Many international wind turbine manufacturers and component suppliers have opened manufacturing facilities in the United States since 2005. In 2011, there were more than 470 U.S.-based wind turbine manufacturing facilities—a 10-fold increase in five years—ranging from wind turbine assembly plants to factories producing various wind-related components including large bearings, castings, electrical wiring, fasteners, hydraulics, and power electronics. Only a small number of these factories are dedicated exclusively to building turbine parts (blades, towers, and nacelles); the others manufacture components for various industrial uses, including wind-specific products. Given the interest in wind power around the world, manufacturers with U.S. production facilities may be able to increase exports of advanced wind-energy components. Around $250 million in fully assembled wind turbines were exported from the United States in 2011.

The industry's future in the absence of government support, however, is open to question. While the cost of electricity from land-based wind turbines is less than the cost of power from other alternative sources, such as concentrated solar plants and geothermal installations, it is still, in general, somewhat higher than the cost of power from new gas-fired generators. This means that without government support, electricity suppliers' demand for wind turbines would be relatively limited. It is possible that, if existing policy tools are allowed to expire, wind industry manufacturing will face a difficult future. On the other hand, it is imaginable that technological improvements in wind generation and higher costs for construction of fossil-fuel power plants could at some point make wind cost-competitive with coal and gas as a source of electricity, creating a brighter outlook for wind turbine manufacturing.

Wind Turbine Manufacturing

Wind turbine manufacturing is at the core of the multifaceted wind power industry. Because of the use of castings, forgings, and machining, turbine manufacturing is a significant contributor to U.S. heavy manufacturing. By the end of 2011, more than 38,000 wind turbines were installed in the United States.8 Procurement of wind turbines accounts for an estimated 60% to 70% of overall expenses for wind energy developers.9

The market potential of offshore wind power is not covered in this report. No offshore projects have been installed in the United States to date, and the industry faces difficulties with permitting, financing, and infrastructure availability.10 So far, Cape Wind, off the coast of Nantucket in Massachusetts, is the only project that has a commercial wind energy development lease with the U.S. government.11 AWEA reports that at the end of 2011, there were 15 different proposed offshore wind projects in the United States, and a proposed offshore transmission line.12 To help spur offshore wind development, in December 2012, the Department of Energy (DOE) awarded $28 billion in grants to seven offshore wind projects in six states, with the aim of three to begin commercial operations by 2017.13 Also, this report does not cover small wind turbine manufacturing, which AWEA defines as turbines with rated capacities of 100 kilowatts (kW) or less. This segment of the wind turbine market appears to be growing. According to the World Wind Energy Association, worldwide more than 330 manufacturers offer small wind turbines.14 AWEA's most recent data indicate that 95 manufacturers of small wind turbines were based in the United States in 2009.15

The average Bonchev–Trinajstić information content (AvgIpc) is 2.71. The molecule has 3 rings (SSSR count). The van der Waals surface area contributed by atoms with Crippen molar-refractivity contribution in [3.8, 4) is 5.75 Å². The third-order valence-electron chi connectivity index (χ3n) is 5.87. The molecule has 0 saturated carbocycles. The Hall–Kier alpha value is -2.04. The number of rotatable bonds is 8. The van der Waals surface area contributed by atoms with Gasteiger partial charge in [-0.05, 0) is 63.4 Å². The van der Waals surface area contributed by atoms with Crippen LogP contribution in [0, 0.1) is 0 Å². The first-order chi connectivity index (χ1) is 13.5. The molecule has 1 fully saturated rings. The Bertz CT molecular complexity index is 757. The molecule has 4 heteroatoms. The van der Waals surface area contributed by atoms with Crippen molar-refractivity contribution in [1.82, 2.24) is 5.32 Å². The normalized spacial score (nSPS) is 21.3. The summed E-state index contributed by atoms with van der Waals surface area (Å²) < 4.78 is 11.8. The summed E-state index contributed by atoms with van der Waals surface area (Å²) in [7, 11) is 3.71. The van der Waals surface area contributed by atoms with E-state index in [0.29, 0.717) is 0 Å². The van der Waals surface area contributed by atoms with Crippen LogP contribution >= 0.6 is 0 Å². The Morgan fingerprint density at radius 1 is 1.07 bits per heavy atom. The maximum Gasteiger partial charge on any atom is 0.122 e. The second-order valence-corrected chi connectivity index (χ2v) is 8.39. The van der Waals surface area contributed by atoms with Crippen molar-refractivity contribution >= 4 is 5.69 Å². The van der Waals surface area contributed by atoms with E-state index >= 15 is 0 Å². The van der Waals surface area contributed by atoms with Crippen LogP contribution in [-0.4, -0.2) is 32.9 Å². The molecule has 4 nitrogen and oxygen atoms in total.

Historical Overview

The use of a wind turbine to generate electricity is an American invention of the late 19th century.16 The development of U.S. commercial wind turbine manufacturing can be traced back to the 1970s, when the U.S. government advanced the technology in response to the oil crises of 1973 and 1979 as an alternative to power generation from fossil fuels.

The first U.S. wind farms were developed in California, an early adopter of policies favorable to wind energy, and the state dominated worldwide wind development in the early 1980s.17 This created a market for wind turbine manufacturers. Enertech, U.S. Windpower (renamed Kenetech in 1988), and Zond were among the American suppliers. Other U.S. manufacturers included technology and aerospace firms such as Westinghouse and Boeing. In 1986, 60 U.S. firms produced turbines for the California market.18 Foreign suppliers from Denmark, Germany, Japan, and the Netherlands, among other countries, also sold their wind turbines in California.19 The California "wind rush" became the training ground for several firms, including the Danish manufacturer Vestas, now the world's largest manufacturer of utility-scale wind turbines.20

However, a drop in oil prices, along with reductions in government tax credits, caused a near total collapse of this market in the mid-1980s.21 By the end of the decade, many wind turbine manufacturers went bankrupt as the industry adjusted to a much smaller market.